Nobel-prizewinning economist Paul Samuelson outlined the effects immigration policy can have on income equality. When a restrictive policy is in force, wages remain high. When there is a liberal or more open policy in effect, wage inequality grows. The majority of immigrants take up low skill level jobs, creating competition for natives who are seeking employment. Such immigrants usually come from underdeveloped countries where conditions are much worse, therefore they are willing to work for less. And though there are certainly immigrants who come with a college degree in hand, they are fewer and not enough to create competition for the wealthy who actually work a job. Pay rates in these top levels are not adversely effected by educated immigrants.

Taxation policies and rates are responsible for another 5% of the gap.

Since the Great Depression, the top tax bracket, stood at or above 70%. During the 1950's through the early 1960's the top bracket was more than 90%. These high rates of taxation, waged against top earners were in effect during booming economic times, and inequality dwindled as a result. Once Reagan came to office, the top tax bracken was reduced from 70% to 50%, eventually landing at 28%. Since then it has moved back and forth between 30% and 40%.

Anyone who has computed their personal income taxes using forms other than the 1040-A knows there is more than just wages from a job to be considered when determining personal tax liability. In addition to wages, there's income from investments, businesses, and interest to be considered in computing total income. By the same token, there are tax credits, and special calculations used to reduce the raw numbers to a final amount of taxes owed/paid. Tax policies are what determine how much income is claimed. They also determine how much it is reduced and by what means of reduction. When Reagan took office, the effective tax rate on the top 1% (extremely rich people) was 42.9% and 32.2% by the time he left, according to the Congressional Budget Office.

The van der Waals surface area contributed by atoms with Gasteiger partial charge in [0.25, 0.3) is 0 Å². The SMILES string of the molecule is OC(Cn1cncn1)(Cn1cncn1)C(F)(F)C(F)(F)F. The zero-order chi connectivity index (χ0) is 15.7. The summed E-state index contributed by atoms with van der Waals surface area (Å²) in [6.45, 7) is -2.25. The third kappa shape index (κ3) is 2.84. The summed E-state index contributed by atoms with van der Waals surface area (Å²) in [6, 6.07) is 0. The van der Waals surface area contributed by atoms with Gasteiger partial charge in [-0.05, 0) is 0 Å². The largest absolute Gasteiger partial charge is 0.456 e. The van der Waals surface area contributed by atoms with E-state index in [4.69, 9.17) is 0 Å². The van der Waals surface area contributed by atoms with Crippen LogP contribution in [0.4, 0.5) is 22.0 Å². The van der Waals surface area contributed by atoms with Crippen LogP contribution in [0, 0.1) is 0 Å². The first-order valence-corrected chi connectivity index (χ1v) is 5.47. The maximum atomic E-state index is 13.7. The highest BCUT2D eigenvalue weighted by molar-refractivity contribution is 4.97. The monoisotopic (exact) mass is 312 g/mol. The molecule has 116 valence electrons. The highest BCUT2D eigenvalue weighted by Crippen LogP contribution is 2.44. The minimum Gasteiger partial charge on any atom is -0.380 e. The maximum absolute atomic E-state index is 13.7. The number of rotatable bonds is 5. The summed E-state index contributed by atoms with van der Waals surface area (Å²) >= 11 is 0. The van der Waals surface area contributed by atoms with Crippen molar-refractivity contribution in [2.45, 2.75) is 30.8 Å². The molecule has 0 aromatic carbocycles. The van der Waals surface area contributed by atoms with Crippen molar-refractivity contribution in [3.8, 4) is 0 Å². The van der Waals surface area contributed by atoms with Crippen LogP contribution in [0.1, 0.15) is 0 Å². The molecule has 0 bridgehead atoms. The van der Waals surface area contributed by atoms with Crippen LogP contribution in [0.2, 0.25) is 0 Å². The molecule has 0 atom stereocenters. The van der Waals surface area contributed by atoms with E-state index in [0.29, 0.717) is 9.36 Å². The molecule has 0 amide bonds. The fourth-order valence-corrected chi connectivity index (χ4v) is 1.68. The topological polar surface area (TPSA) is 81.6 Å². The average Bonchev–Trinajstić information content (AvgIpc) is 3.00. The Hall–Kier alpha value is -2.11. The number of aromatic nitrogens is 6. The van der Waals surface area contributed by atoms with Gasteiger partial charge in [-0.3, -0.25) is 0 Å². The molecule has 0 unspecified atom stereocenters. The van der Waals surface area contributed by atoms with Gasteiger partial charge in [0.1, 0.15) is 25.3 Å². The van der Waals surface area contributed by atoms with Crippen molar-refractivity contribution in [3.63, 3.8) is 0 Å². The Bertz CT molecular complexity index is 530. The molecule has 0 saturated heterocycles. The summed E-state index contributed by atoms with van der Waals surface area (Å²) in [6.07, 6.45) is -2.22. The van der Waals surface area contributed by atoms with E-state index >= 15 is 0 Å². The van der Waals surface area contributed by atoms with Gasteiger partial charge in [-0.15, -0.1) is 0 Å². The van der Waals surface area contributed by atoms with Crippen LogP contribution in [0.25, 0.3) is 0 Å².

There are more ways than one to define the three classes of rich, poor, and middle class. The same data used to define effective tax rates has been used by a number of economists who say those tax rates have gone up, in direct opposition to the earlier stated findings above. The point is that the fluctuations, whether up or down, serve to demonstrate that it's not so easy to prove the huge impact with which tax rates have been credited. Paul Krugman, Princeton economist and New York Times columnist, and the author of “The Conscience of a Liberal” has concluded that the largest sources of rising inequality can be found by charting correlations between what the government has or has not done in relation to economic trends and political ones.

Trade and trade policies are responsible for 10% of the Great Divide.

Twenty years ago, the British economist Adrian Wood argued that trade with underdeveloped countries would lower wages for unskilled workers in the developed nation. He reasoned that a bevy of low wage earners in such countries would result in higher levels of goods importation, leading to bigger drops in manufacturing employment for the nation importing the goods.

At the time, other leading economists didn't believe it because goods from low wage countries accounted for only 3% of gross domestic product. Wood was adamant in his argument that the effects were subtle and indirect. Ten years later opinions shifted. In 2006, the United States was importing more manufactured goods from underdeveloped nations than from other more advanced ones. The wages for workers in the two countries most responsible for increased trade were China and Mexico. China only paid its workers 11% of what American workers received for the same job, while Mexico paid a paltry 3%.